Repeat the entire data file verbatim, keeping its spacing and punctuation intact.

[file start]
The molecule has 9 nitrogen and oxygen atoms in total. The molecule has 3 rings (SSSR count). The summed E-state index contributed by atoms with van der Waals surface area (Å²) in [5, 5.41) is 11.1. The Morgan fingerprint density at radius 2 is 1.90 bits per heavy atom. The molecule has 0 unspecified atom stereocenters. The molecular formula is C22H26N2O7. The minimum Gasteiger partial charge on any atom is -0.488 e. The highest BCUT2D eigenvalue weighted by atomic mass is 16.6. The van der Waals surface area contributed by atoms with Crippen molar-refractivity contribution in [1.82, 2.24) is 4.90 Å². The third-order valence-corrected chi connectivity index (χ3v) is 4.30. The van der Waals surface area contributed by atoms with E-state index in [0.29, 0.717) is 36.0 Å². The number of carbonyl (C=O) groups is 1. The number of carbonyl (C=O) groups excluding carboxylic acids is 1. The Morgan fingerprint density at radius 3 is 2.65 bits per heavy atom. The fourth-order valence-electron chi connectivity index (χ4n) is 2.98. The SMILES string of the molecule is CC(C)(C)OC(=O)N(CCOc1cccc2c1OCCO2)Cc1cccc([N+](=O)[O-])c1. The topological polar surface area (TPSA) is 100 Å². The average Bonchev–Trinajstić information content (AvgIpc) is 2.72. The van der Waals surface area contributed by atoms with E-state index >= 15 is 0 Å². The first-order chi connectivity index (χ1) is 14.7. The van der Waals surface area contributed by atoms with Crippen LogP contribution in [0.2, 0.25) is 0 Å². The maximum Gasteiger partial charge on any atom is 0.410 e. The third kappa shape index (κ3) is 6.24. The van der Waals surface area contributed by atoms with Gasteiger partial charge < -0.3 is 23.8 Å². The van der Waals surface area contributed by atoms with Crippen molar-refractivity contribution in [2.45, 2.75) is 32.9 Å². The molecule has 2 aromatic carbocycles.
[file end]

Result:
The molecule has 9 nitrogen and oxygen atoms in total. The molecule has 3 rings (SSSR count). The summed E-state index contributed by atoms with van der Waals surface area (Å²) in [5, 5.41) is 11.1. The Morgan fingerprint density at radius 2 is 1.90 bits per heavy atom. The molecule has 0 unspecified atom stereocenters. The molecular formula is C22H26N2O7. The minimum Gasteiger partial charge on any atom is -0.488 e. The highest BCUT2D eigenvalue weighted by atomic mass is 16.6. The van der Waals surface area contributed by atoms with Crippen molar-refractivity contribution in [1.82, 2.24) is 4.90 Å². The third-order valence-corrected chi connectivity index (χ3v) is 4.30. The van der Waals surface area contributed by atoms with E-state index in [0.29, 0.717) is 36.0 Å². The number of carbonyl (C=O) groups is 1. The number of carbonyl (C=O) groups excluding carboxylic acids is 1. The Morgan fingerprint density at radius 3 is 2.65 bits per heavy atom. The fourth-order valence-electron chi connectivity index (χ4n) is 2.98. The SMILES string of the molecule is CC(C)(C)OC(=O)N(CCOc1cccc2c1OCCO2)Cc1cccc([N+](=O)[O-])c1. The topological polar surface area (TPSA) is 100 Å². The average Bonchev–Trinajstić information content (AvgIpc) is 2.72. The van der Waals surface area contributed by atoms with E-state index >= 15 is 0 Å². The first-order chi connectivity index (χ1) is 14.7. The van der Waals surface area contributed by atoms with Crippen LogP contribution in [0.2, 0.25) is 0 Å². The maximum Gasteiger partial charge on any atom is 0.410 e. The third kappa shape index (κ3) is 6.24. The van der Waals surface area contributed by atoms with Gasteiger partial charge < -0.3 is 23.8 Å². The van der Waals surface area contributed by atoms with Crippen molar-refractivity contribution in [2.45, 2.75) is 32.9 Å². The molecule has 2 aromatic carbocycles.